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Innovative Teaching: Ron Adner

The STR Teaching Committee asked outstanding strategy teachers to describe some of their innovative teaching. This post features Professor Ron Adner (link to webpage), interviewed on behalf of the STR Teaching Committee by Assistant Professor Hakan Ener (link).

Ron Adner is the David T. McLaughlin Professor and Professor of Strategy and Entrepreneurship at the Tuck School of Business, Dartmouth College in Hanover, New Hampshire. His award-winning research and teaching deal with firms’ strategies in innovation ecosystems.

One of Ron’s teaching highlights is an MBA elective course called “Entrepreneurship and Innovation Strategy.” The topics he covers in this course are largely drawn from his influential book titled “The Wide Lens: What Successful Innovators See that Others Miss.”

Here are three tips on why and how business school faculty may benefit from learning about Ron Adner’s course contents, based on our recent interview.


  • Complementing established strategy frameworks and theories

Companies continuously improve their products and services, or launch new ones in an effort to differentiate themselves against rivals. This should make perfect sense to any business school student. However, some of the most promising product launches in recent history have struggled due to challenges in getting some of their ecosystem players – suppliers, complementors, distributors, retailers – to play along. Sony’s pioneering e-reader, which initially looked like a great strategic move but ultimately did not generate sufficient support from content providers, is a case in point.

In order to help our students to understand how companies can be successful in ecosystems, Ron believes that we as business school faculty need to expand what we teach in core courses related to strategy and general management. This is an especially urgent need due to the rise of new innovation ecosystems – such as mobile operating systems, autonomous driving, 3D printing, blockchain, aerial drones, and others – affecting many industries.


  • New ways to think about strategy, including the “Adoption chain risk” and the “Co-innovation risk”
    In his book and MBA course, Ron recommends managers to ask two key questions:
  • Who else needs to adopt my firm’s innovation so that the end customer can assess the full value proposition? (the “Adoption chain risk”)
  • Which other organizations need to innovate for my firm’s innovation to matter? (the “Co-innovation risk”)

With detailed case studies on car tires, digital cinemas, music players, electric cars and others, students learn how these risks appear in real life situations, and what to do about them. From mapping the ecosystem with “The Value Blueprint” to reexamining the first-mover advantage with co-innovators through the “First-mover Matrix”, students can apply each framework to any industry.


  • Linking the ecosystem topic with current business opportunities and challenges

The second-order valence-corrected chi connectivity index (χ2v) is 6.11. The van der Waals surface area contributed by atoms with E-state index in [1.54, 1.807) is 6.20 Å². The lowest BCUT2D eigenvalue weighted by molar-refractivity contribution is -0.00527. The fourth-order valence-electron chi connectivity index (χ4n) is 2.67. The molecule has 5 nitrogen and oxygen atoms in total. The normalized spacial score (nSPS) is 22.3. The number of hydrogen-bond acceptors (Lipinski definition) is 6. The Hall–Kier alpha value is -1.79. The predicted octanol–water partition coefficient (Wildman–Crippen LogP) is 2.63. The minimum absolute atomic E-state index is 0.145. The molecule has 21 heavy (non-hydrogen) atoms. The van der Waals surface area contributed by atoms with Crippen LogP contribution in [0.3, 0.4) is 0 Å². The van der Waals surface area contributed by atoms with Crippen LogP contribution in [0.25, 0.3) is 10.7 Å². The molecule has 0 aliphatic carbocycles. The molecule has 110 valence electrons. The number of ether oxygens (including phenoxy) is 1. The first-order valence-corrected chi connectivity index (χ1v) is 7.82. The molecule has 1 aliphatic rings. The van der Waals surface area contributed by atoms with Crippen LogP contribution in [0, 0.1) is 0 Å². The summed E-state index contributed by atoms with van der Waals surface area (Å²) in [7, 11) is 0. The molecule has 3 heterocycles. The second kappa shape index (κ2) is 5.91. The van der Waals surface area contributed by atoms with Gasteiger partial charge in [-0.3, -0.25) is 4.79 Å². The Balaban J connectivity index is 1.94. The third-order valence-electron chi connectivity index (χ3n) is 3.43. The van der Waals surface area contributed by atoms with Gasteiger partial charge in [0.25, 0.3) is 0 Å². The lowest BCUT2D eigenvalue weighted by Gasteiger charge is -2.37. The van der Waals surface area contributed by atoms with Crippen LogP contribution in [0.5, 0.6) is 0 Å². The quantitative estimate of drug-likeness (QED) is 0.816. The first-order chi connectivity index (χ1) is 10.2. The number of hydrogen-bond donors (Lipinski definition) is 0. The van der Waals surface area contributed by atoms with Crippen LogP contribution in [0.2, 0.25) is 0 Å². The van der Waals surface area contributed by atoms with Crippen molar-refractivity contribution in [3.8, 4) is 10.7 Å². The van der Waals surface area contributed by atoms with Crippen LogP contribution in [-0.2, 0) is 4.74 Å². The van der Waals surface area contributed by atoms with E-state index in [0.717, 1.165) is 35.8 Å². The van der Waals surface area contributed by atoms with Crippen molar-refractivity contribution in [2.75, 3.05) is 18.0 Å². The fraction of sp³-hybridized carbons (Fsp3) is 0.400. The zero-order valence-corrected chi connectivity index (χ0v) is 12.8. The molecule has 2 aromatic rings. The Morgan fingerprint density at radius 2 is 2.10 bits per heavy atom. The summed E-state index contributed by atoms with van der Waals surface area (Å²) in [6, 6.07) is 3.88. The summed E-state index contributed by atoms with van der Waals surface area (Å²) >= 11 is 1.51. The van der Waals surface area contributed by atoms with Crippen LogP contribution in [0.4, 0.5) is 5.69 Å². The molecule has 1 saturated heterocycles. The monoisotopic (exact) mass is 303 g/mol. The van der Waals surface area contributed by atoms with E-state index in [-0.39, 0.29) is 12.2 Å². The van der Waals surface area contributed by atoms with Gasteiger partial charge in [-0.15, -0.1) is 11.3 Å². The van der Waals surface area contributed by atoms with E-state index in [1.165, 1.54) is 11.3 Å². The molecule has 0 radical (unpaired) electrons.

Ron Adner uses chapters from his book as his teaching material in a variety of ways. For instance, he likes to ask his students to apply any of the frameworks from “The Wide Lens” book to a current business opportunity or a challenge facing any industry or any company.  In recent years, students have tended to pick topics related to the ecosystems forming around virtual reality, blockchain, and 3D printing. One of Ron’s favorites is when students apply the lessons from the chapter on electrics cars, plus an epilogue he recently published related to Better Place (after it declared bankruptcy) in order to figure out how Tesla today can avoid some of the pitfalls described in the book. Giving students the freedom to choose the most relevant current topics helps to keep the discussions fresh each year.

Ron also described some of the other ways in which he and faculty members elsewhere have used these materials for teaching. For example, a very innovative approach that could be called “Coupled case studies” involves having the students deep-dive into a comparison of the ecosystem strategies implemented by two companies or industries described in different chapters of the book. This type of exercise ensures that students can see the same set of facts through different frameworks.

Finally, Ron provided tips for faculty members considering adopting some of these materials for their own courses. Faculty looking for minor improvements to an existing strategy course may experiment with introducing one or two sessions related to innovation ecosystems. For a one session experiment, he recommends that students come to class prepared to apply a specific framework from any of the chapters of “The Wide Lens” in order to evaluate a current business opportunity or challenge, as described above with the Tesla example. For a two-session experiment, comparing and contrasting the ecosystem strategies of two companies or industries described in any two chapters of the book, preferably in the presence of a guest speaker with relevant industry / management experience would work very well.

For more information about Ron’s course and materials from his book, please see these links: